Sons and Lovers
The Father in Sons and Lovers College
“I would write a different Sons and Lovers now; my mother was wrong, and I thought she was absolutely right.” (Jeffers 296)
This line betrays D. H. Lawrence’s eventual realization about his maternal fixation. As a corollary, it might be implied that he regretted villainizing his father. However, critics have maintained that Lawrence was too severe upon himself—perhaps he was unable to grasp the import of the novel upon a reader who didn’t share his personal associations, or that his genius had unconsciously rendered an objectivity into his work which he failed to recognize himself. As Aruna Sitesh confirms, “Sympathy for Walter is scattered all through the novel.” (494)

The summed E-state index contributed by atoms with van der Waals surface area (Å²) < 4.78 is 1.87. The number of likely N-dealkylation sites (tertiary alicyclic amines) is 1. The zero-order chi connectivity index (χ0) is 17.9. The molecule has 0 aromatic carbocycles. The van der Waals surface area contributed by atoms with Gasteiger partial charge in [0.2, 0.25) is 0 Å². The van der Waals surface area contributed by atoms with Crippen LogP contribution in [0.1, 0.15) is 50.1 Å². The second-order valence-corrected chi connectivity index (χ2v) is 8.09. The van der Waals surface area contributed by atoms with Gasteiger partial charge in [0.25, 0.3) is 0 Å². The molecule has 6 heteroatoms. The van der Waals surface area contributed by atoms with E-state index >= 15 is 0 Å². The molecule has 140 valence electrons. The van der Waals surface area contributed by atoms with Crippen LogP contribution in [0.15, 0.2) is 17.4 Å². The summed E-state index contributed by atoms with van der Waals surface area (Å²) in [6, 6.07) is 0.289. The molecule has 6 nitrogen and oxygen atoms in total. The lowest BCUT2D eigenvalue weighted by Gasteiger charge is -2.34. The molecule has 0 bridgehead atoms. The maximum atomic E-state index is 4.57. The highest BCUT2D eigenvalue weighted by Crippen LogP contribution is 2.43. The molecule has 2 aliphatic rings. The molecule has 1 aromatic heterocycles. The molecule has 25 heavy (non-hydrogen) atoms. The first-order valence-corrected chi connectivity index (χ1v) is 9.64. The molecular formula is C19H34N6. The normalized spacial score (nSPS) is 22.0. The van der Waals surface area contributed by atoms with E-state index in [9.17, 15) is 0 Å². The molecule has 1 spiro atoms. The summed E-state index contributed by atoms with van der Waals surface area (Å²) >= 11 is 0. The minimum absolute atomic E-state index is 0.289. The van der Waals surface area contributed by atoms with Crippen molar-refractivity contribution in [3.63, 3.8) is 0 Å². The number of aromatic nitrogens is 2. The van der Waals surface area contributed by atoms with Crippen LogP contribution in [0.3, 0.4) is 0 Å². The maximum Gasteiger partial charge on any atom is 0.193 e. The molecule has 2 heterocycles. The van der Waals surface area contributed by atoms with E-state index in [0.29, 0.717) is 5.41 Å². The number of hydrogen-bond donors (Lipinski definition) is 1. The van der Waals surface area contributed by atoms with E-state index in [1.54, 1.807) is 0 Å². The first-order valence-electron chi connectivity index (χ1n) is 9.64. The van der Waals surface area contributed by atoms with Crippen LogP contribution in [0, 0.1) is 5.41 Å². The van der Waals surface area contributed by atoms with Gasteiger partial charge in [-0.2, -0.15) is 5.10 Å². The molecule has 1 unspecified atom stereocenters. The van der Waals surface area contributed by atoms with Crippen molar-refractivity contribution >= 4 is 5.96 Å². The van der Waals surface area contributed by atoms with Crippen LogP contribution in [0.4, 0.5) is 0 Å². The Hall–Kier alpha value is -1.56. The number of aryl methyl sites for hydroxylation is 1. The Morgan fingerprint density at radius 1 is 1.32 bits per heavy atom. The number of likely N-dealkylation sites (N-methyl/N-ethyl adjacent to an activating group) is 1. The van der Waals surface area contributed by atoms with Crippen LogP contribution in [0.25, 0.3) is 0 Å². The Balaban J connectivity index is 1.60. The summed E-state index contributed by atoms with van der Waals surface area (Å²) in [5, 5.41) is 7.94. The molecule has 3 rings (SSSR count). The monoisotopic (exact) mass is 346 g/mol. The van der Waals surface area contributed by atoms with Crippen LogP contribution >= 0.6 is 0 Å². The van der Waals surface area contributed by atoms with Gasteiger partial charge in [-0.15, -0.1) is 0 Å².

In Walter Morel, one finds the predicament of a simple-minded man stuck in an incompatible marriage with a woman who possessed a greater sensibility than he did. “What he felt just at the minute, that was all to him. . . . His nature was purely sensuous, and she strove to make him moral, religious. She tried to force him to face things. He could not endure it—it drove him out of his mind.” Clearly, a situation mirrored in the later Paul-Miriam relationship; but returning from the digression, Gertrude “was too much his opposite. She could not be content with the...
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